When the Supreme Court decided Washington v. Davis on June 7, 1976, it began a new era in civil rights law. Rejecting the contention that state action is unconstitutional solely because it operates to injure more blacks than whites, the Court held that proof of discriminatory purpose is necessary to establish a claim of racial discrimination under the equal protection clause. In two cases decided the following term—Village of Arlington Heights v. Metropolitan Housing Development Corp. and Castaneda v. Partida—the Court reaffirmed its commitment to the discriminatory purpose requirement, but was badly divided on how to apply the requirement in different contexts. Only five members of the Court joined Justice Powell's opinion applying the new standard in Arlington Heights; Justice White, the author of Davis, dissented. The division within the Court was even more dramatic in Castaneda, in which the Court for the first time found the necessary discriminatory purpose, but only by a five-to-four vote with three separate dissenting opinions, including one by Justice Powell. Only Justice Blackmun joined the Court's opinion in all three cases.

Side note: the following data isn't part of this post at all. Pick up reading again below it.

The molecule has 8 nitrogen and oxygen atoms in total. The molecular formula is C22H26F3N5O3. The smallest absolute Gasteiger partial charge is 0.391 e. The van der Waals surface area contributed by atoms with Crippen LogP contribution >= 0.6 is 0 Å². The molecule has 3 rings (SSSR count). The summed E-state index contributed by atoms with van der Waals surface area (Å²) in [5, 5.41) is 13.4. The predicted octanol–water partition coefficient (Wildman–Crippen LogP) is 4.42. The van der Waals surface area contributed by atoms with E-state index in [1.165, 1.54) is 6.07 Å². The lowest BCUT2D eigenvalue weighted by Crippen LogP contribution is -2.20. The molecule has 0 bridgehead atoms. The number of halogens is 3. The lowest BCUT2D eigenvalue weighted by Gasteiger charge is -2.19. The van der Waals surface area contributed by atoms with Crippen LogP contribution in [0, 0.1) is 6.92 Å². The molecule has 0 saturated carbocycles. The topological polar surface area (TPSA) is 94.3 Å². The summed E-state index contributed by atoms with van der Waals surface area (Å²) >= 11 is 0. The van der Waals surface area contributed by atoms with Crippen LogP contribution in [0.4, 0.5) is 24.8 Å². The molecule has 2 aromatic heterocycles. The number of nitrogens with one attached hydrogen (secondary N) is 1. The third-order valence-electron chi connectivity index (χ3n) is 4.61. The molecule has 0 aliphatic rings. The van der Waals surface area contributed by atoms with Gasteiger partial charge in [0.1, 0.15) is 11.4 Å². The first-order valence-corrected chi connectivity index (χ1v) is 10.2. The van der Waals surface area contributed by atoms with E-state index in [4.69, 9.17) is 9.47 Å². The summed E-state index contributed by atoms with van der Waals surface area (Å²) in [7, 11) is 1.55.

This article reviews the history of the purpose-effect controversy in the Supreme Court opinions and lower court decisions that preceded Washington v. Davis and then analyzes the three recent Supreme Court decisions to see how the discriminatory purpose requirement has been applied and to identify the unresolved issues in the application of the requirement to future equal protection cases. The introduction traces the background of the purpose-effect problem and the significance of its resolution in Davis. The facts and holding of Davis are then considered, followed by a review of the relevant precedents, including those relied on or disapproved of in Davis. The second half of the article is devoted to a detailed analysis of the opinions in Davis, Arlington Heights, and Castaneda, and examines the legal standard adopted, the application of that standard, and the major issues left unresolved by the Court.